Monday, July 12, 2010

Mesa Verde

Pete can be such a slug sometimes . . . I see he's been negligent on keeping up our blog (using weak excuses such as a remodeling job on the house and arrival of his 4th grandkid, Elliot, who literally popped out into the world yesterday) So I figure it's up to me, Oscar, to take up his slack and get this on the road again . . .

Here's the wonder egg at "Baby Rock" a cool formation of red sculpted shapes . . .

Northeast of 4 Corners is the Mesa Verda National park where we got to see some of the most unique homes ever built in the US. Around 600 AD, a group of people chose this area for their home. The climate allowed them to plant crops on the tops of these mesas. Eventually, they constructed grain storage and living spaces in the sides of vertical cliffs! An amazing feat to be sure. It provided them protection from enemies and the most famous one, called Cliff Palace, even has its own source of water from a natural spring that sprouts out of the rock.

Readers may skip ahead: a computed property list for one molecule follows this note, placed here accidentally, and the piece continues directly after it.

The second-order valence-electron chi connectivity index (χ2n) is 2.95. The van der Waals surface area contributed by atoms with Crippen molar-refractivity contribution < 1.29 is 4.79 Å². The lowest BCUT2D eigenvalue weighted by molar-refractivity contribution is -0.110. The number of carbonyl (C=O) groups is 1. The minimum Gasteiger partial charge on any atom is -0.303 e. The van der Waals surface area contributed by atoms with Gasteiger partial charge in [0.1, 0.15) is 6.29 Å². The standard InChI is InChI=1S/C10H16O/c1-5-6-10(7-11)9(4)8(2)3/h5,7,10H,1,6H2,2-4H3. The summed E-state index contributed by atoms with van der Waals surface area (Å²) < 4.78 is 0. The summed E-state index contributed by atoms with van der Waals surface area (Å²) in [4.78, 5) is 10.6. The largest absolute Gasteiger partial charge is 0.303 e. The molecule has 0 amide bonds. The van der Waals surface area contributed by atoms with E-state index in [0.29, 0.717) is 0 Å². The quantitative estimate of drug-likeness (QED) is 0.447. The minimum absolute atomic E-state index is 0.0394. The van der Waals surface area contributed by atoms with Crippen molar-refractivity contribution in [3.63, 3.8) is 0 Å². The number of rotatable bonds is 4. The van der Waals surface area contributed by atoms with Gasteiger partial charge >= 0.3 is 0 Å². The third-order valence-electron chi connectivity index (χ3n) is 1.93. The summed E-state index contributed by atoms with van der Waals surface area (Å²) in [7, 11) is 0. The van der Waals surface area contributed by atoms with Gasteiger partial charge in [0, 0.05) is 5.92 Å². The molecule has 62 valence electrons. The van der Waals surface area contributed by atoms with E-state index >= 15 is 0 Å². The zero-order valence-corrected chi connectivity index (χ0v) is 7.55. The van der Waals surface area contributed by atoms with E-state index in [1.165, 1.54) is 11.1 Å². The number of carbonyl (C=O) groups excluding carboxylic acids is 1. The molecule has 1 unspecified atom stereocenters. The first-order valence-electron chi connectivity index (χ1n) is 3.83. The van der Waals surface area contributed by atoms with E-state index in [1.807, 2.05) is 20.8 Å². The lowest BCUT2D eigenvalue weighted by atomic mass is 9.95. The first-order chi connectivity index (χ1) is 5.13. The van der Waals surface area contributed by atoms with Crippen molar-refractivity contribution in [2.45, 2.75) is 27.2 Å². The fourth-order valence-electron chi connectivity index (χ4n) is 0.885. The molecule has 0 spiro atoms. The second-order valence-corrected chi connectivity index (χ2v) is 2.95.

House of Many Windows

Here's a "Kiva" which is a room dug down into the earth used for religious or communal purposes. It's entered by a ladder from the roof, has a ventilation shaft with damper, fire pit, altar, raised platform, wall niche, and a hole in the floor ‑ the sipapu. To the Pueblo Indians the sipapu symbolizes the place of emergence ‑ the channel through which the living communicated with the spirits of the dead. It also represented the navel of the earth.

The rest of the photos are of the Cliff Palace. Walking among it, we could discern the improvements in design and masonry techniques. Starting with raw rocks fitted together without mortar (these were the early ones near the natural spring) to shaped bricks forming complex shapes, held firm with a long lasting mortar.

Sometime around 1200 AD, within a space of two generations, these homes were abandoned by their inhabitants for unknown reasons. Maybe the crops wouldn't grow due to severe drought or the soil was no longer fertile. Perhaps the animals they hunted all moved away. Today their descendants are spread among 24 tribes that inhabit Arizona, New Mexico, Colorado, and Texas.